31 MAY 1957, Page 7

THE EXECUTION of Ronald Patrick Dunbar has been fixed for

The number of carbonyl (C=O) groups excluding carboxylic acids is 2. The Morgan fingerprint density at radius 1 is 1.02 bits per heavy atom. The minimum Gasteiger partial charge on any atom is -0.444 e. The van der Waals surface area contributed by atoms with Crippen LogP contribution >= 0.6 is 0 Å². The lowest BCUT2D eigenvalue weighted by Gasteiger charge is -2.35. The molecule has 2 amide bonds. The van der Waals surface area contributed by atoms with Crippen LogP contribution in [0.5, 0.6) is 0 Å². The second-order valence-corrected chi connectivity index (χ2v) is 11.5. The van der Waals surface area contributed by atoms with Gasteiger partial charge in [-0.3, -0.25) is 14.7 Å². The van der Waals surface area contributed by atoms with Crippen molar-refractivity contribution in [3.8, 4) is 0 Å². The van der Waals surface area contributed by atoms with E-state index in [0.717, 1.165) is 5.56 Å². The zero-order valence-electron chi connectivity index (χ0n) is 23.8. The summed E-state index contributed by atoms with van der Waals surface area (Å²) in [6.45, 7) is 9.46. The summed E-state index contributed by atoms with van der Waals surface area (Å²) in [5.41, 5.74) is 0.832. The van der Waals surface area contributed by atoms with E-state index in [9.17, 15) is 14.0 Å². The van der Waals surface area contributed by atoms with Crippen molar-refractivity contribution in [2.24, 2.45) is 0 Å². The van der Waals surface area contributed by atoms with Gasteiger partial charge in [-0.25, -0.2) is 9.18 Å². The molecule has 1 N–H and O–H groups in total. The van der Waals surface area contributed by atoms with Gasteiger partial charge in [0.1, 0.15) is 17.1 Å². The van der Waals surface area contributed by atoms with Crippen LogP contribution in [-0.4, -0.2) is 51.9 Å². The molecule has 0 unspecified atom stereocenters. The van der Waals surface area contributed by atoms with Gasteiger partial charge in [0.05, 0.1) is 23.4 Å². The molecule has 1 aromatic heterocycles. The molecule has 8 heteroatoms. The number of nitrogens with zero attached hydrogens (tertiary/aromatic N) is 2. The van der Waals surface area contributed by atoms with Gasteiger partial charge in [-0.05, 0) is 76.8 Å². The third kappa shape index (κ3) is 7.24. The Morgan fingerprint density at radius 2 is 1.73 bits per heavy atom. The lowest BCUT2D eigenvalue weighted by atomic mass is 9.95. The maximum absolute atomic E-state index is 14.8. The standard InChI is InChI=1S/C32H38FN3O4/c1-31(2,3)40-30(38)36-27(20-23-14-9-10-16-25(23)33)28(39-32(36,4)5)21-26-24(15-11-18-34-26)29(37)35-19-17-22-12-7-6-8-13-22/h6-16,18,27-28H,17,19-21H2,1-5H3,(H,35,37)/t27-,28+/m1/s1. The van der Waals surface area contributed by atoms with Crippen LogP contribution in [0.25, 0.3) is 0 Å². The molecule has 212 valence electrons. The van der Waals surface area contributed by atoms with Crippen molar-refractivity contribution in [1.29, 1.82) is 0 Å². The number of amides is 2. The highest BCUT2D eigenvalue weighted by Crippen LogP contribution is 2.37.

June 6. Dunbar killed an eighty- two-year-old woman after breaking into her house and stealing £90—a clear and brutal case of capital murder under the new Homicide Act. The judge expressed agreement with the jury's verdict. At first sight, therefore, this seems an excellent opportunity for the hangman to resume his ac- tivities after an interval of twenty-two months; and, bcaring in mind the feelings of many of his party, there are plainly strong political reasons for Mr. Butler to decide that the law must take its course. There are, however, strong non-political reasons for deciding that the law should not take its course. Responsible- medical evidence was given at Dunbar's trial that he was an inadequate psychopath, and therefore suffering from an ab- normality of mind such as to impair his responsi- bility and render him guilty only of manslaughter under Section 2 of the Homicide Act. Admittedly the senior medical officer of Durham Prison, giving evidence for the prosecution, denied that Dunbar was a psychopath, but as he also said that he would expect a psychopath to show re- morse his evidence cannot be considered very authoritative. On the third reading of the Homicide Bill, Mr. Butler spoke feelingly about 'the unexplored territory of the mind,' and he will not have forgotten the 'recommendation' of the Royal Commission on Capital Punishment that psychopathic personality, though not in itself justifying a defence of insanity, should be given due weight in deciding whether the death penalty should be carried out. What is at stake here is whether the death penalty shall apply to profes- sional criminals, as intended, or whether for political and other reasons we shall continue to hang the sick and the abnormal.

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